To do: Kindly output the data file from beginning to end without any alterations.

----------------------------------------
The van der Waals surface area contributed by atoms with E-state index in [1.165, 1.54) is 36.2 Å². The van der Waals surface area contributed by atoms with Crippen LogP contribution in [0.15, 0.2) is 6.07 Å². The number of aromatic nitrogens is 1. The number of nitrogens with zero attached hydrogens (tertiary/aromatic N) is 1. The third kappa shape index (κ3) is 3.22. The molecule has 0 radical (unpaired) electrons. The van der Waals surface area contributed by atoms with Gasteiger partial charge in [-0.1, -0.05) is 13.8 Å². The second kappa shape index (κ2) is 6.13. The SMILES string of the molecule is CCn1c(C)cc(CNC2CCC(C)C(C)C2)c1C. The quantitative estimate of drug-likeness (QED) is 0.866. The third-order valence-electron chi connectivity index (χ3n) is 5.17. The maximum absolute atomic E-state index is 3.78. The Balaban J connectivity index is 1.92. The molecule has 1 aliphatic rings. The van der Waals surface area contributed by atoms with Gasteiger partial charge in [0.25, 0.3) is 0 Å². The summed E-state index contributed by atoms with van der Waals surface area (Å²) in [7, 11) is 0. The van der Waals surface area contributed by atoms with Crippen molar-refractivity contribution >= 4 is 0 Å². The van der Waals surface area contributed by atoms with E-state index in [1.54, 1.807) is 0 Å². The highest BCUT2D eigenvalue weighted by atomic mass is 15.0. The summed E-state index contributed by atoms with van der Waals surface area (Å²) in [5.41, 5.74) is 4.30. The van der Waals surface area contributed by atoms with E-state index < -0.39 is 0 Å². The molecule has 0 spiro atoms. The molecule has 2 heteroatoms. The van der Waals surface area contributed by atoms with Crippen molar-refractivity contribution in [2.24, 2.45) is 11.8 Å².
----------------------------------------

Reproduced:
The van der Waals surface area contributed by atoms with E-state index in [1.165, 1.54) is 36.2 Å². The van der Waals surface area contributed by atoms with Crippen LogP contribution in [0.15, 0.2) is 6.07 Å². The number of aromatic nitrogens is 1. The number of nitrogens with zero attached hydrogens (tertiary/aromatic N) is 1. The third kappa shape index (κ3) is 3.22. The molecule has 0 radical (unpaired) electrons. The van der Waals surface area contributed by atoms with Gasteiger partial charge in [-0.1, -0.05) is 13.8 Å². The second kappa shape index (κ2) is 6.13. The SMILES string of the molecule is CCn1c(C)cc(CNC2CCC(C)C(C)C2)c1C. The quantitative estimate of drug-likeness (QED) is 0.866. The third-order valence-electron chi connectivity index (χ3n) is 5.17. The maximum absolute atomic E-state index is 3.78. The Balaban J connectivity index is 1.92. The molecule has 1 aliphatic rings. The van der Waals surface area contributed by atoms with Gasteiger partial charge in [0.25, 0.3) is 0 Å². The summed E-state index contributed by atoms with van der Waals surface area (Å²) in [7, 11) is 0. The van der Waals surface area contributed by atoms with Crippen molar-refractivity contribution >= 4 is 0 Å². The van der Waals surface area contributed by atoms with E-state index in [1.54, 1.807) is 0 Å². The highest BCUT2D eigenvalue weighted by atomic mass is 15.0. The summed E-state index contributed by atoms with van der Waals surface area (Å²) in [5.41, 5.74) is 4.30. The van der Waals surface area contributed by atoms with E-state index < -0.39 is 0 Å². The molecule has 0 spiro atoms. The molecule has 2 heteroatoms. The van der Waals surface area contributed by atoms with Crippen molar-refractivity contribution in [2.24, 2.45) is 11.8 Å².